Reflecting on Years of Living Dangerously

Sarah Spengeman, Catholic Climate Covenant

My husband and I have been tuning in regularly to watch Season Two of Years of Living Dangerously on the National Geographic Channel, and so much of what we have seen this season has hit close to home. Last week, Don Cheadle traveled to the Central Valley of California — where I grew up — to see firsthand how the drought has devastated family farms there in the Valley and is posing a threat to food supplies worldwide. This week, we saw our former governor, Arnold Schwarzenegger, fly to the Middle East to learn how our military is facing the threats posed by climate change. Governor Schwarzenegger’s conversations with members of our military overseas reminded me of how I felt when my younger brother was in Iraq — I have never prayed so hard in my life. In this episode we see men and women in our armed services driving hundreds of miles across the desert to deliver fuel to our military bases. As one driver described the situation, the convoys are easy targets, and thousands of our military personnel have already died along the way.

As someone who knows what it feels like to have a family member stationed in harm’s way, I was dismayed to learn that so many men and women have died, not in combat, but simply delivering gasoline. I watched as Schwarzenegger investigated what Congress has done to protect our men and women in uniform who have given up so much to serve our country. What he found out in his conversations with retired military leaders troubled me — the Pentagon has repeatedly asked Congress for funding to help the military transition to renewable energy, but has been denied funding for those budget items year after year. As a nation, something has gone wrong when we are prioritizing the interests of the oil and gas industry over and above the safety and security of our men and women in the military.

As Schwarzenegger continued his investigations, he spoke with Assistant Secretary of the Navy Dennis McGuinn. McGuinn warned of the dangers climate change poses to our national security — 18 naval bases on the Eastern Seaboard of the United States are threatened by rising oceans. Not only that, but the effects of climate change such as drought, famine, and population destabilization are already causing new violent conflicts around the globe.

Each episode of Years of Living Dangerously features two stories, and the second story in this week’s episode took us to the Amazon Forest with Gisele Bundchen. The story of the destruction of the rain forest is a familiar one to me. In my role as a Catholic advocate for the environment, I often share the story of Sister Dorothy Stang, who was murdered by ranchers for her struggle to protect the forest and the peasants who call the forest home. Her witness to caring for creation and her willingness to give up her own life, continually challenges me to ask myself — what will I give up for the sake of others and to protect our common home?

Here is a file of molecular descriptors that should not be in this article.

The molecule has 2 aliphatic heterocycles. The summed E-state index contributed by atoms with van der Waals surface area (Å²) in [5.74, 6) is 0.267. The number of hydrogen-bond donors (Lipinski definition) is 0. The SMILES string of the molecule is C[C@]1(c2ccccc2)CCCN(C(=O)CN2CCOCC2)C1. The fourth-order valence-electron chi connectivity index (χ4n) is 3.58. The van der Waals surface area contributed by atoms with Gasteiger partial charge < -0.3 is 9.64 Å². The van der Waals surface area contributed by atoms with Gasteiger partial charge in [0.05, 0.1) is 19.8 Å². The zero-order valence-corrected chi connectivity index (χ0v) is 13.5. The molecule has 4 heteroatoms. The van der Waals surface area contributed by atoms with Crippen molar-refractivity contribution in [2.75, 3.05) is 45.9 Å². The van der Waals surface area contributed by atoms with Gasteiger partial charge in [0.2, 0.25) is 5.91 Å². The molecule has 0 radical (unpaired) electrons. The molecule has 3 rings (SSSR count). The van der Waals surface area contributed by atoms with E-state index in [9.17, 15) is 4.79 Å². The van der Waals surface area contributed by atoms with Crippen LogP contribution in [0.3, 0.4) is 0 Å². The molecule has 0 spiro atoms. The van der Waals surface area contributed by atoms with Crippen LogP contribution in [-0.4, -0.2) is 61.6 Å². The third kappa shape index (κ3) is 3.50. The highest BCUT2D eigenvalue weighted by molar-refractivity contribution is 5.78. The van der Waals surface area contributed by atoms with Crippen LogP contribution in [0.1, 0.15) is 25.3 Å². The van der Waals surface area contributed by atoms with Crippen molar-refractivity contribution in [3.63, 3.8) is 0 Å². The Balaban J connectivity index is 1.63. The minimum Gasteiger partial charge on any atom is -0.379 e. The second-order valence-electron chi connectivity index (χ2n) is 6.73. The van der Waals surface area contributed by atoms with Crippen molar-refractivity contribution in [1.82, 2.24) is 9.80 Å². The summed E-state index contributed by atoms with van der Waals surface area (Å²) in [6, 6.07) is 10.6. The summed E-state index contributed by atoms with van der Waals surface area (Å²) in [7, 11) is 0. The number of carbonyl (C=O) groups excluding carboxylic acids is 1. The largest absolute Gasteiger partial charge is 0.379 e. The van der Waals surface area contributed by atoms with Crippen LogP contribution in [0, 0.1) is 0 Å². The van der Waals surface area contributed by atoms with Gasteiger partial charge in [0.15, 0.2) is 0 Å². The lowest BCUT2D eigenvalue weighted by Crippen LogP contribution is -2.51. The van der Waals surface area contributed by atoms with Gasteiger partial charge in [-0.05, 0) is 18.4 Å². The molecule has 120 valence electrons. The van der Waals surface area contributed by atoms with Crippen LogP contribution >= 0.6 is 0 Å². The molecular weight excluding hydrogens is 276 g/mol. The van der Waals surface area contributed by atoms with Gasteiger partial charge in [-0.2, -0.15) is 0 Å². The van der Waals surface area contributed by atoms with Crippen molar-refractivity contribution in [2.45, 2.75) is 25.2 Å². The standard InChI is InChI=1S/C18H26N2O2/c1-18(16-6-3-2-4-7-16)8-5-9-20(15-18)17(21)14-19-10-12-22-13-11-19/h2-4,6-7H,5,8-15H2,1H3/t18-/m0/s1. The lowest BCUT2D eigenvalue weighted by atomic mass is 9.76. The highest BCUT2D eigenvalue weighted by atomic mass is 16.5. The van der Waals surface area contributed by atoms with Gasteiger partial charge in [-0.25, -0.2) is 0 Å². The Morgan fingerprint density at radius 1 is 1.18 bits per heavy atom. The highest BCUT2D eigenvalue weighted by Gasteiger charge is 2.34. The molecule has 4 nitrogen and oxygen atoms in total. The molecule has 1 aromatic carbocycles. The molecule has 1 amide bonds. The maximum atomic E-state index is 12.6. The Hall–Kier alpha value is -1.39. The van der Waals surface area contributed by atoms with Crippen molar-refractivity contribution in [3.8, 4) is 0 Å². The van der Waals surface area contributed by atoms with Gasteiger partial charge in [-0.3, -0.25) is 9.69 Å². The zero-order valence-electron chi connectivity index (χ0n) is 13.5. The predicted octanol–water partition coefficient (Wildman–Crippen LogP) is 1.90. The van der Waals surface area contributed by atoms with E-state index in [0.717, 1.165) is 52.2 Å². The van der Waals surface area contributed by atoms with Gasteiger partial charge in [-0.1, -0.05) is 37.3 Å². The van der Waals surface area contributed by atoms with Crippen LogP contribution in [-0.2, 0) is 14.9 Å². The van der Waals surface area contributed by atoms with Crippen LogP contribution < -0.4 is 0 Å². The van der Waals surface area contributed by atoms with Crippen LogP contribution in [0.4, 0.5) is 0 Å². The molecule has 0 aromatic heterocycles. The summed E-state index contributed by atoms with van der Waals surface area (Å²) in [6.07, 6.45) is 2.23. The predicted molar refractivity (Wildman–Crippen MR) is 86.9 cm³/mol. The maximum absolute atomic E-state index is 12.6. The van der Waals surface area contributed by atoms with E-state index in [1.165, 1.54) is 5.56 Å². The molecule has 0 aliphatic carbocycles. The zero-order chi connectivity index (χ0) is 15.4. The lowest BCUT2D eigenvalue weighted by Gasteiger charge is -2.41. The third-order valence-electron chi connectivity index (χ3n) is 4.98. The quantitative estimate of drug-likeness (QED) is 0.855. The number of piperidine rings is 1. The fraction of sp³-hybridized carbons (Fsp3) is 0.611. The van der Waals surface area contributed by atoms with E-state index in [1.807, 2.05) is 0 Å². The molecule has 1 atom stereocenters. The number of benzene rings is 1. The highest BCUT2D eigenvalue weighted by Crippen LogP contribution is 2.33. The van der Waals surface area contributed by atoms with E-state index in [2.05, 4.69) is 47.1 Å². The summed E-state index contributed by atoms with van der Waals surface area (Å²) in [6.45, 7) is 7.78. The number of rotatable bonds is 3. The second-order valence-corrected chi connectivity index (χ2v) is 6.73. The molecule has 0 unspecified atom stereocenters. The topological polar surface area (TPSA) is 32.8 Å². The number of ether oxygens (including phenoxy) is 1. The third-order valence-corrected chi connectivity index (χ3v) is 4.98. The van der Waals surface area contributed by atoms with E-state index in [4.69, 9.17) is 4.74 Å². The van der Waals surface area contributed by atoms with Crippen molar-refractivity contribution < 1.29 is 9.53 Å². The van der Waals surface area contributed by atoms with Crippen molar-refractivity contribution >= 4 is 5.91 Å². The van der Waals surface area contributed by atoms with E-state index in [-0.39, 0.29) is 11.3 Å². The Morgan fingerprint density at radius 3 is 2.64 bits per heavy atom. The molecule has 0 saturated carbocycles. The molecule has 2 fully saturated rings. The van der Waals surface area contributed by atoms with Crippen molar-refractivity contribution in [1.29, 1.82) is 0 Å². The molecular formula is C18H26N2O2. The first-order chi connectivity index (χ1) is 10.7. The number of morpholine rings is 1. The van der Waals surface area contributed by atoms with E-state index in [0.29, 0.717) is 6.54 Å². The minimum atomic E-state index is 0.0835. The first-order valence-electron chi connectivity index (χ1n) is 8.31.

Though the episode doesn’t mention her, Bundchen travels the same paths tread by Sister Dorothy not long before. Through encounter an with nature and with indigenous peoples, Bundchen allows her heart to be broken by what is happening in Brazil — more than 20% of the rainforest is already gone. In this episode we learn how the Amazon Rainforest functions as the planet’s natural air conditioner, cooling the planet and absorbing carbon dioxide. If the deforestation continues unabated, the result will be disastrous for all of us. Bundchen speaks with a Brazilian climate scientist who explains, “if we lose the Amazon, we will lose the world to climate change.” We also learn that meat consumption is one of the principle drivers of deforestation with 65% of all deforestation of the Amazon due to cattle ranching. The cattle are raised not only for domestic consumption in Brazil, but also for export to the United States and China. As Bundchen’s tour guide puts it, most people don’t realize that “your burger is coming from rainforest destruction.”

From both Schwarzenegger and Bundchen’s travels it is clear how much is at risk as a result of climate change. We owe it to our men and women in the armed services, and to their families who have sacrificed so much, not to put them in harm’s way unnecessarily. The Department of Defense should be provided the funding it needs to transition to alternative fuels without any further delay. Assistant Secretary of the Navy Dennis McGuinn reminds all of us that solving the climate crisis is not a partisan issue.

And as a Catholic, I believe God has given us the earth in trust and that we have a moral responsibility to be caretakers of this gift we share in common with the entire human family and with the millions of other species who call this planet home. Can I give up meat to help protect the Amazon when Sister Dorothy gave up her life? In my perspective, that is a small sacrifice to make, and I hope I won’t stop there. In his encyclical Laudato Si’, Pope Francis calls all of us to an ecological conversion, to examine every area of our lives to see how we can live more simply to be in solidarity with the vulnerable earth and the vulnerable poor. While watching this season of Years of Living Dangerously and hearing the stories of people who are on the front lines of the climate crisis, I have been reminded of what Pope Francis says in the first chapter of Laudato Si’, “Our goal is not to amass information or to satisfy curiosity, but rather to become painfully aware, to dare to turn what is happening to the world into our own personal suffering and thus to discover what each of us can do about it (19).” May we seek out these stories and allow ourselves to be changed by them.

Sarah Spengeman, Ph.D. is Director of Programs at Catholic Climate Covenant.